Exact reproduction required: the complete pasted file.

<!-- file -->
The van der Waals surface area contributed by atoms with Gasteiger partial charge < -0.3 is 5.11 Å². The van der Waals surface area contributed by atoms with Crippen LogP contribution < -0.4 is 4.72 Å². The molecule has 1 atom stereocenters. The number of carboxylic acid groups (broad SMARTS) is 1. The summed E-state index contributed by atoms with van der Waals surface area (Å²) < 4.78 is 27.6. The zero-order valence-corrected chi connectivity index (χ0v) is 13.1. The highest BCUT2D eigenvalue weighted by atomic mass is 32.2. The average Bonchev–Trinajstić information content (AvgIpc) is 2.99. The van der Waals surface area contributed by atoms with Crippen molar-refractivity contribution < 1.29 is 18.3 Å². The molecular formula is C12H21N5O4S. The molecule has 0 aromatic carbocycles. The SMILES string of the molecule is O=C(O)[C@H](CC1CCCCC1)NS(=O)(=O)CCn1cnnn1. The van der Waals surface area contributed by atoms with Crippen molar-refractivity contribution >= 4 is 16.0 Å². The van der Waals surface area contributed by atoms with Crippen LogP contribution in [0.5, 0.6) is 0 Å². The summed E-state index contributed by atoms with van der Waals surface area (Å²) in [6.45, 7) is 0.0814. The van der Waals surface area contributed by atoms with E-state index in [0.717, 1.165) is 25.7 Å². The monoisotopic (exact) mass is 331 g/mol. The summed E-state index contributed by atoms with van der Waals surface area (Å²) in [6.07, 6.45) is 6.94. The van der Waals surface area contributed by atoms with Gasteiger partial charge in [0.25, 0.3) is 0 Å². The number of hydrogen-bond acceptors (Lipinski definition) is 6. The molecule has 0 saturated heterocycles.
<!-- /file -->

The van der Waals surface area contributed by atoms with Gasteiger partial charge < -0.3 is 5.11 Å². The van der Waals surface area contributed by atoms with Crippen LogP contribution < -0.4 is 4.72 Å². The molecule has 1 atom stereocenters. The number of carboxylic acid groups (broad SMARTS) is 1. The summed E-state index contributed by atoms with van der Waals surface area (Å²) < 4.78 is 27.6. The zero-order valence-corrected chi connectivity index (χ0v) is 13.1. The highest BCUT2D eigenvalue weighted by atomic mass is 32.2. The average Bonchev–Trinajstić information content (AvgIpc) is 2.99. The van der Waals surface area contributed by atoms with Crippen molar-refractivity contribution < 1.29 is 18.3 Å². The molecular formula is C12H21N5O4S. The molecule has 0 aromatic carbocycles. The SMILES string of the molecule is O=C(O)[C@H](CC1CCCCC1)NS(=O)(=O)CCn1cnnn1. The van der Waals surface area contributed by atoms with Crippen molar-refractivity contribution >= 4 is 16.0 Å². The van der Waals surface area contributed by atoms with Crippen LogP contribution in [0.5, 0.6) is 0 Å². The summed E-state index contributed by atoms with van der Waals surface area (Å²) in [6.45, 7) is 0.0814. The van der Waals surface area contributed by atoms with E-state index in [0.717, 1.165) is 25.7 Å². The monoisotopic (exact) mass is 331 g/mol. The summed E-state index contributed by atoms with van der Waals surface area (Å²) in [6.07, 6.45) is 6.94. The van der Waals surface area contributed by atoms with Gasteiger partial charge in [0.25, 0.3) is 0 Å². The number of hydrogen-bond acceptors (Lipinski definition) is 6. The molecule has 0 saturated heterocycles.